The De Chardin Project
The life and works of Teilhard de Chardin, Jesuit philosopher, geologist and paleontologist, are fascinating but very complex to study. A veteran of the First World War, in which he served as a stretcher bearer, de Chardin drew attention from the Catholic Church for provocative theological writings that cast doubt on the existence of original sin, getting him banished by the church to China, where he led research into the Peking Man.
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He gives us an intriguing framework by setting the entire play in the last few minutes before de Chardin’s death, making everything a giant flashback through which the always fascinating Maev Beaty acts as a guide: spiritual, romantic, political and philosophical.
Cyrus Lane gives us a passionately committed de Chardin, searching for answers everywhere and never settling for easy solutions. It’s a bit strange that he seems to be perennially 35, even though the character is often twice that age, but he still makes a strong impression.
Alan Dilworth’s production is striking and stylish throughout, placing all the action inside a kind of sports arena of the soul, designed to perfection by Lorenzo Savoini with brilliantly understated lighting.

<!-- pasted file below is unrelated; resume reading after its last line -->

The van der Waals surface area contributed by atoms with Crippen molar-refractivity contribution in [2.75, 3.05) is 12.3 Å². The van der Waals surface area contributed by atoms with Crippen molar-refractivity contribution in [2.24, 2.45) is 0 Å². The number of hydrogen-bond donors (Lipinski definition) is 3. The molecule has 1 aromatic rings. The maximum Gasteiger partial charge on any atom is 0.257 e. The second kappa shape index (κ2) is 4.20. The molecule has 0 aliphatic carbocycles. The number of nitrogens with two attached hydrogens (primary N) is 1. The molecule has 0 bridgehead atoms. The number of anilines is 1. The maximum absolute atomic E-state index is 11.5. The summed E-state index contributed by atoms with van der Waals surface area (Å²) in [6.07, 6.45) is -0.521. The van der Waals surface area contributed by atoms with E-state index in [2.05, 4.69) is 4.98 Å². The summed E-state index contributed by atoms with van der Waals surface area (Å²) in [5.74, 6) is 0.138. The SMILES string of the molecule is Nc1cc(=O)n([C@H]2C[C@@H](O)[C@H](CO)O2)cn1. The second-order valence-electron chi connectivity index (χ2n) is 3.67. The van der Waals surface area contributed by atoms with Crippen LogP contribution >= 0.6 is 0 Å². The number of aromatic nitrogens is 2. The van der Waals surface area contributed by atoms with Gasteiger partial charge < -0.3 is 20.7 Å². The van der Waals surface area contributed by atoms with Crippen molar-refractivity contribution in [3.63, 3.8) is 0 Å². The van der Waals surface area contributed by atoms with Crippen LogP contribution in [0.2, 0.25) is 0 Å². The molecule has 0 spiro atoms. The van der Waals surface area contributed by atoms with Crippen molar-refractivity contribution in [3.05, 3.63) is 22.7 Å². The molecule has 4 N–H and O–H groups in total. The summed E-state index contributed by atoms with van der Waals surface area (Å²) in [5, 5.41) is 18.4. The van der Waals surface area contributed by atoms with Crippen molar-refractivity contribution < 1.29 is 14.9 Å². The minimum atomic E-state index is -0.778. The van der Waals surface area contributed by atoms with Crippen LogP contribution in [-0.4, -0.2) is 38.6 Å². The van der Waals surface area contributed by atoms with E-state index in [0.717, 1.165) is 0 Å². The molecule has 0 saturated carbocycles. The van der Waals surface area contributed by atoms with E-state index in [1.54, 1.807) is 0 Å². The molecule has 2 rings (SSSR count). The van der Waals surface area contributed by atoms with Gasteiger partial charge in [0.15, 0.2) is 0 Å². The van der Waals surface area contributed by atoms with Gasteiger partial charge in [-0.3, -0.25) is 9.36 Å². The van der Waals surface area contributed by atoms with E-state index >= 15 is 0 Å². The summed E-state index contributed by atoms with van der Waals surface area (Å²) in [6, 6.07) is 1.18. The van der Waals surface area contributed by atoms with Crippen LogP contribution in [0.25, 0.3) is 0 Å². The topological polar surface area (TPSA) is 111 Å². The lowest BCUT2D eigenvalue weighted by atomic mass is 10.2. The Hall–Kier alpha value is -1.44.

But though the frame is impressive throughout, the picture inside it frequently moves in and out of focus.
Seybold is wonderful in depicting the crucial scene in which de Chardin’s spiritual mentor is forced to tell him that the church is disowning him. And he has another fine sequence in which a Japanese inquisitor threatens de Chardin with torture and death if he does not turn over the skull of the Peking Man.
But there are other scenes — with a deserter on the battlefield, or in de Chardin’s childhood home — that are sadly generic. Beaty is a kind of theatrical litmus paper here: if the writing is honest, she triumphs, but she can’t bring something to the stage that isn’t on the page already.
However, the play’s final confrontation, between de Chardin and a woman who is deeply disturbed on many fronts, sends us slipping into a kind of spiritual soap opera — where we should soar, we stumble.
Still, even with all its faults, The De Chardin Project is the kind of theatrically adventurous, intellectually challenging piece we need more of in the theatre.
And Dilworth’s cast and production could not be bettered. If we must have secular saints and spiritual guides, let them all be as persuasive as Cyrus Lane and Maev Beaty are here.